Advertisement

Comparison of two protocols for field immobilization of white-eared opossums (Didelphis albiventris)

  • Samanta Waxman
  • Marcela Orozco
  • Hernán Argibay
  • Casilda Rodriguez
  • Pablo Otero
Short Communication

Abstract

The aim of this study was to investigate the efficacy of two protocols for field immobilization of white-eared opossums (Didelphis albiventris) and compare their effects on immobilization, cardiopulmonary variables, and recovery times. Twenty one opossums were randomly divided into two groups; G1 received ketamine (15 mg kg−1)-dexmedetomidine (0.15 mg kg−1) intramuscularly (IM) and G2 received the ketamine-dexmedetomidine combination and isoflurane once induction was achieved. Oxygen was delivered by face mask (1.5 L minute−1). Thirty minutes after induction, isoflurane was discontinued (G2) and both groups were administered atipamezole (1.5 mg kg−1) IM. Respiratory (ƒR) and heart rate (HR), oxyhemoglobin saturation (SpO2), and rectal temperature (T) were recorded every 5 min. Induction time, time to first movement (RT1), and time to achieve standing (RT2) were recorded. ANOVA and non-parametric tests were used. Level of immobilization was assessed by observation of movements and evaluation of muscle relaxation. The mean induction time was 4.71 min. RT1 and RT2 were significantly longer in G2. No significant differences were found in SpO2 or ƒR. HR did not vary significantly along time, but was higher in G2. Rectal temperature did not show differences between treatments, but decreased significantly with time in G2. Four of nine animals in G1 showed movements, while no animals in G2 did and muscle relaxation was determined to be better in this latter group. Both protocols were adequate for short-term field immobilization, with minimal alterations of HR and T and relatively short recovery times. Isoflurane provided better immobilization with statistically significant prolongation of recovery times.

Keywords

Ketamine Dexmedetomidine Isoflurane Field immobilization Opossum 

Notes

Acknowledgements

The authors wish to thank Flavia Netto, Tomas Franzese, Esteban Actis, and Yanina Berra for field assistance; Dr. Ricardo Gürtler and the Ecoepidemiology Lab for institutional assistance; and Dr. Miguel Angel Rinas and the staff of Parque Ecológico El Puma, Ministry of Ecology and Natural Resources of Misiones.

Funding

This study was performed as part of an UBACyT project, supported by the University of Buenos Aires. Other sources of founding: a grant from Roemmers Foundation (Hernán Argibay), Consejo Nacional de Investigaciones Científicas y Técnicas (PIP 2012-2015), Agencia Nacional de Promoción Científica y Tecnológica (PICT 2011-2072, PICTO-Glaxo 2011-0062) (Projects directed by Dr. Ricardo Gürtler).

Compliance with ethical standards

Conflict of interest

The authors declare that they have no conflict of interest

Ethical approval

All procedures performed involving animals were in accordance with the ethical standards of the Institution (Veterinary Sciences School, University of Buenos Aires) and were approved by its Institutional Animal Care and Use Committee (protocol no. 2012/36).

References

  1. Argibay HD, Orozco MM, Cardinal MV et al (2016) First finding of Trypanosoma cruzi II in vampire bats from a district free of domestic vector-borne transmission in Northeastern Argentina. Parasitology 25:1–11Google Scholar
  2. Chinnadurai SK, Strahl-Heldereth D, Fiorello CV et al (2016) Best practice guidelines for field-based surgery and anesthesia of free-ranging wildlife. I. Anesthesia and analgesia. J Wildl Dis 52:S14–S27CrossRefPubMedGoogle Scholar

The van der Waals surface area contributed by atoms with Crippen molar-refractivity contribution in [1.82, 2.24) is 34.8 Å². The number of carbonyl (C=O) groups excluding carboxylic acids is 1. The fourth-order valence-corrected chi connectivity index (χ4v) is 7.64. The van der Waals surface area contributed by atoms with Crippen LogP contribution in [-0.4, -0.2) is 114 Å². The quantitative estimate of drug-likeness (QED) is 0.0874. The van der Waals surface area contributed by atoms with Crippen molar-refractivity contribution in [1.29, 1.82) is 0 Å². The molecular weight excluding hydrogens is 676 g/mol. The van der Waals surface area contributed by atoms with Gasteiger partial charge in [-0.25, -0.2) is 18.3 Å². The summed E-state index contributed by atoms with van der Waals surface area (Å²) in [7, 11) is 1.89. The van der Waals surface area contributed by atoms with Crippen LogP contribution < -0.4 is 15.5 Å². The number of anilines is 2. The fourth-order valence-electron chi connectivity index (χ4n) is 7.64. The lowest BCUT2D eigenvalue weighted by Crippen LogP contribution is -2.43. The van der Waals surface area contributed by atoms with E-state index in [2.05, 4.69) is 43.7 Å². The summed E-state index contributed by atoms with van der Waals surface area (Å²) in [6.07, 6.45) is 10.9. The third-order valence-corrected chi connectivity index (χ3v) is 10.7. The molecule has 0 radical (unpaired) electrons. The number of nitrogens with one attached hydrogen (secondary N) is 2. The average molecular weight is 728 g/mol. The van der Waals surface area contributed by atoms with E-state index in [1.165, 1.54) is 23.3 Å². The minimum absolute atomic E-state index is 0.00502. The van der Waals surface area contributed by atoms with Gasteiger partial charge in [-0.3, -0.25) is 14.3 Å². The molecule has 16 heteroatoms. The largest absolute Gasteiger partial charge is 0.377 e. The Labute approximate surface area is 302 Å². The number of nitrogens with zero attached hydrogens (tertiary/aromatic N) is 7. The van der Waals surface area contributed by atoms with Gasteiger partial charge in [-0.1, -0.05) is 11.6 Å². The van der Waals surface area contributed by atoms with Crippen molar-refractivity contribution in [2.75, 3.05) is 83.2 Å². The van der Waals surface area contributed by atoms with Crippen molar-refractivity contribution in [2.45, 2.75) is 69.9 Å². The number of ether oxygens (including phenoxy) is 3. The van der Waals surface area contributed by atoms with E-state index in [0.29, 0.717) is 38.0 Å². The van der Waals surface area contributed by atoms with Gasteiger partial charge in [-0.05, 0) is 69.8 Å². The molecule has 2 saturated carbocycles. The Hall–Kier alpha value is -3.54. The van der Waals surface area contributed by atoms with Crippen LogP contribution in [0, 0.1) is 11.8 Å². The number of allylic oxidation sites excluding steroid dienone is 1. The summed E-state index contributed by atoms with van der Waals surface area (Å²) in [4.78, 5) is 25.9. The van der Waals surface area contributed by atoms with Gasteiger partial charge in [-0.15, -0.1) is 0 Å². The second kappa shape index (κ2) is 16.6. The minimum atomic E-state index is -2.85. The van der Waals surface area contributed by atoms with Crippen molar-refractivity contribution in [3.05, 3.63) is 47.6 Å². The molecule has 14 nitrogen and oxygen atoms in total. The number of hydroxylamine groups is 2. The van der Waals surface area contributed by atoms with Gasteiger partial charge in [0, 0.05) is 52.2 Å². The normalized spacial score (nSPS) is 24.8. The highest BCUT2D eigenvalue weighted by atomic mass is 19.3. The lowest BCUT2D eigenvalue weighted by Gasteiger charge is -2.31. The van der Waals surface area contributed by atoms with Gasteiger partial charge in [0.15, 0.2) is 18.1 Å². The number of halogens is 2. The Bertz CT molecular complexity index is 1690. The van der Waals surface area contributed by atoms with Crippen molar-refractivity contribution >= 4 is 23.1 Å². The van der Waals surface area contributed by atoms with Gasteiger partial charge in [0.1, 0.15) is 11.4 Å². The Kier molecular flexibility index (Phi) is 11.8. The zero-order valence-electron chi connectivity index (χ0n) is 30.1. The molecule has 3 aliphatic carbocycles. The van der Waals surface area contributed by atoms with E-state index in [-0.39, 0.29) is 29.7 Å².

3. Kimble DP (1997) Didelphid behavior. Neurosci Biobehav Rev 21:361–369CrossRefPubMedGoogle Scholar
  4. Kocer CJ, Powell LA (2009) A field system for isoflurane anesthesia of multiple species of mesopredators. Am Midl Nat 161:406–412CrossRefGoogle Scholar
  5. Orozco MM, Enriquez GF, Alvarado-Otegui JA et al (2013) New sylvatic hosts of Trypanosoma cruzi and their reservoir competence in the humid Chaco of Argentina: a longitudinal study. Am J Trop Med Hyg 88:872–882CrossRefPubMedPubMedCentralGoogle Scholar
  6. Steffey EP, Mama KR, Brosnan RJ (2015) Inhalation anesthetics. In: Grimm KA, Lamont LA, Tranquilli WJ et al (eds) Veterinary anesthesia and analgesia, 5th edn. Wiley Blackwell, UK, pp 297–331Google Scholar
  7. Stoskopf MK, Meyer RE, Jones M, Baumbarger DO (1999) Field immobilization and eutanasia of american opossum. J Wildl Dis 35:145–149CrossRefPubMedGoogle Scholar
  8. Tarragona EL, Zurvera D, Manzoli DE et al (2014) Chemical immobilization and physiological evaluation of wild white eared opossums, Didelphis albiventris (Lund 1841) of Santa Fe province, Argentina. InVet 16:79–85Google Scholar
  9. Viggers KL, Lindenmayer DB (1995) The use of tiletamine hydrochloride and zolazepam hydrochloride for sedation of the mountain brushtail possum, Trichosurus caninus Ogilby (Phalangeridae: Marsupialia). Aust Vet J 72:215–216CrossRefPubMedGoogle Scholar
  10. Xiong J, Kurz A, Sessler D et al (1996) Isoflurane produced marked and nonlinear decreases in the vasoconstriction and shivering thresholds. Anesthesiology 85:240–245CrossRefPubMedGoogle Scholar

Copyright information

© Springer-Verlag GmbH Germany, part of Springer Nature 2018

Authors and Affiliations

  1. 1.Facultad de Ciencias Veterinarias, Cátedra de Anestesiología y AlgiologíaUniversidad de Buenos AiresBuenos AiresArgentina
  2. 2.Consejo Nacional de Investigaciones Científicas y Técnicas (CONICET)Buenos AiresArgentina
  3. 3.Consejo Nacional de Investigaciones Científicas y Técnicas. Instituto de Ecología, Genética y Evolución de Buenos Aires (IEGEBA), Facultad de Ciencias Exactas y NaturalesUniversidad de Buenos AiresBuenos AiresArgentina
  4. 4.Facultad de VeterinariaUniversidad Complutense de MadridMadridSpain

Personalised recommendations